Furthermore, the film is gorgeous to look at. It rivals the prettiest movies I’ve seen up to this point, including King Kong (2005), The Tree of Life, and even Avatar. See this in IMAX 3D if you get the chance. Usually I avoid 3D, but Prometheus was shot natively in 3D. It doesn’t use post-conversation techniques and so looks very natural and complete. For the first few minutes it may be a bit distracting but afterwards you’ll barely notice. Details such as the HUDs inside the explorers’ helmets are especially effective in 3D. It lacks the grittiness of Alien, instead taking on a more polished sheen representative of Prometheus’ corporate and academic staff (the astronauts aboard the Nostromo in Alien were blue-collar workers). Scott and co. also opted, thankfully, for a lot of practical effects and makeup work which are seamlessly integrated with the computer graphics. This helps make even the more outlandish moments believable in-universe, visually if not intellectually.

At this point I’ve barely even mentioned the story, in which a 17-person team of scientists, business people and the usual grunts set out on a space expedition (Prometheus is the name of their ship) to a planet indicated by ancient cave paintings which may hold answers about the genesis of mankind. I’ll spoil nothing regarding where they end up or what they find, though I will say that what they discover is only part of the puzzle – equally important is what they brought with them. Personally I believe that focusing too much on the plot mechanics of the film is the wrong way to view it and is detrimental to your enjoyment; not because the plot is nonsense, but because the plot and characters aren’t written to exist for their own sake. The joy of watching Prometheus is what its characters represent more than who they are, and what is left out of the plot is in many cases as important as what was left.

Sometimes the truth is hard to face.

The cast ranges from excellent to merely adequate. Logan Marshall-Green who plays researcher Holloway feels somewhat miscast as a scientist. He seems more like a frat boy, all impulse and twinkly eyes, and his performance failed to convince at times. Charlize Theron is appropriately chilly as Vickers, the corporate representative aboard the Prometheus, though it’s not a role that really allows her to shine. A standout among the supporters is Idris Elba as the captain, whose warmth and wit lend humanity to his scenes. The real revelation is Noomi Rapace, the original Swedish Girl with the Dragon Tattoo, in her first American starring role. Like Sigourney Weaver before her, she’s not the biggest name in the cast but she makes a strong impression, becoming a likable, resourceful heroine. She hits the right notes as hopeful, idealistic and determined, emotional but exceedingly tough. As Shaw, she’s the soul of the film, a faithful believer undaunted by the shocking revelations she uncovers. Remember her face – you’ll be seeing more of her.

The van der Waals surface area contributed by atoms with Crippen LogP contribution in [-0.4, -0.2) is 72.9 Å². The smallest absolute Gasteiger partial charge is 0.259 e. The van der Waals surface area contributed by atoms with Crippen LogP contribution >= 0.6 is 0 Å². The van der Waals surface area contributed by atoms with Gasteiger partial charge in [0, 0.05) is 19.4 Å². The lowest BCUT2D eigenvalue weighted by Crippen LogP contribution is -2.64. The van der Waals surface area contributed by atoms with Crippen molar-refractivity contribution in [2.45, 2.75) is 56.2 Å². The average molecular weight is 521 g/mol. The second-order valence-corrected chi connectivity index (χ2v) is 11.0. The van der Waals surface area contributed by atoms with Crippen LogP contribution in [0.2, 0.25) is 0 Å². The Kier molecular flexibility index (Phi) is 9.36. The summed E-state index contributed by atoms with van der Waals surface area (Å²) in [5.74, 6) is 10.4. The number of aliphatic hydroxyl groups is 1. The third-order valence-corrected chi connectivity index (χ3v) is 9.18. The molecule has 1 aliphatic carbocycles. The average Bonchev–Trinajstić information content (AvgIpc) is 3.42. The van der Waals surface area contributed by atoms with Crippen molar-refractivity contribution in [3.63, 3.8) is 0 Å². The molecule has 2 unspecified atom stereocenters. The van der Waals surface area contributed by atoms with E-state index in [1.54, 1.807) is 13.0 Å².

The only person who owns this film more completely than Rapace is Michael Fassbender as David. Fassbender is a rising star and one of the most consistently impressive actors working right now. He is flawlessly cast and his character is perhaps the most intriguing of all. The first moments on Prometheus belong to him, awake from hyper-sleep and learning everything he can during the voyage. David is sympathetic yet slightly unnerving, his actions and motives mysterious. Every aspect of his character from his hair and posture to voice and inflections is pitch-perfect. If none of the other characters ever woke up and the entire movie was about David practicing shooting baskets from a bicycle and watching Lawrence of Arabia, it would still be entertaining.

Prometheus is flawed but beautiful, with a meditative heart under its sparkling candy shell. It may not be a masterpiece but it’s pop art of the most invigorating sort. I saw it two weeks ago and can’t stop thinking about it. Will Prometheus‘ nebula of detractors eventually coalesce around a more positive opinion, their backlash against surface-level shortcomings giving way to recognition for its visual and thematic accomplishments? Only time will tell, though this wouldn’t be the first of Scott’s films to be lauded retroactively. Get in on the discussion and go see Prometheus. It’s well worth your ticket.

Advertisements